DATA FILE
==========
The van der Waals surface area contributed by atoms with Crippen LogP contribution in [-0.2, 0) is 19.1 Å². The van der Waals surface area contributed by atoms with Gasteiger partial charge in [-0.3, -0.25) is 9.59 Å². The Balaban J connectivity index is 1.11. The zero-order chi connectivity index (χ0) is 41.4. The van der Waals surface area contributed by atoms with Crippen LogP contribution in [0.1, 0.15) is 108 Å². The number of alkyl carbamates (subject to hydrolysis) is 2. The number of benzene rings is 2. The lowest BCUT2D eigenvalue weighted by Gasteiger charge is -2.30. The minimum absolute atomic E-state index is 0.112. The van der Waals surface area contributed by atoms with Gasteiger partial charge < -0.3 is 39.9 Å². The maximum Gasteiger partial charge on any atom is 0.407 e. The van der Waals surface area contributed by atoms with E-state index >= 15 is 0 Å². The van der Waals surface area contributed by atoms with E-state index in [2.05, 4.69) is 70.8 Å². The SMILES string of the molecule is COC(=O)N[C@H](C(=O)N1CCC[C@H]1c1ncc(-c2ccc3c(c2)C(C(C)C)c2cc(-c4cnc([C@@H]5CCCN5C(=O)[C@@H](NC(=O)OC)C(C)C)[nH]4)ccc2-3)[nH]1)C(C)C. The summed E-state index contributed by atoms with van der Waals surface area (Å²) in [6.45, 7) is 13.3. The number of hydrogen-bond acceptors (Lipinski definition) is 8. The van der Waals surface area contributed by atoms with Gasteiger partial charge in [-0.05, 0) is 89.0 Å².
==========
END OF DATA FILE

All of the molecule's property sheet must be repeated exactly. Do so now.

The van der Waals surface area contributed by atoms with Crippen LogP contribution in [-0.2, 0) is 19.1 Å². The van der Waals surface area contributed by atoms with Gasteiger partial charge in [-0.3, -0.25) is 9.59 Å². The Balaban J connectivity index is 1.11. The zero-order chi connectivity index (χ0) is 41.4. The van der Waals surface area contributed by atoms with Crippen LogP contribution in [0.1, 0.15) is 108 Å². The number of alkyl carbamates (subject to hydrolysis) is 2. The number of benzene rings is 2. The lowest BCUT2D eigenvalue weighted by Gasteiger charge is -2.30. The minimum absolute atomic E-state index is 0.112. The van der Waals surface area contributed by atoms with Gasteiger partial charge < -0.3 is 39.9 Å². The maximum Gasteiger partial charge on any atom is 0.407 e. The van der Waals surface area contributed by atoms with E-state index >= 15 is 0 Å². The van der Waals surface area contributed by atoms with E-state index in [2.05, 4.69) is 70.8 Å². The SMILES string of the molecule is COC(=O)N[C@H](C(=O)N1CCC[C@H]1c1ncc(-c2ccc3c(c2)C(C(C)C)c2cc(-c4cnc([C@@H]5CCCN5C(=O)[C@@H](NC(=O)OC)C(C)C)[nH]4)ccc2-3)[nH]1)C(C)C. The summed E-state index contributed by atoms with van der Waals surface area (Å²) in [6.45, 7) is 13.3. The number of hydrogen-bond acceptors (Lipinski definition) is 8. The van der Waals surface area contributed by atoms with Gasteiger partial charge in [-0.05, 0) is 89.0 Å².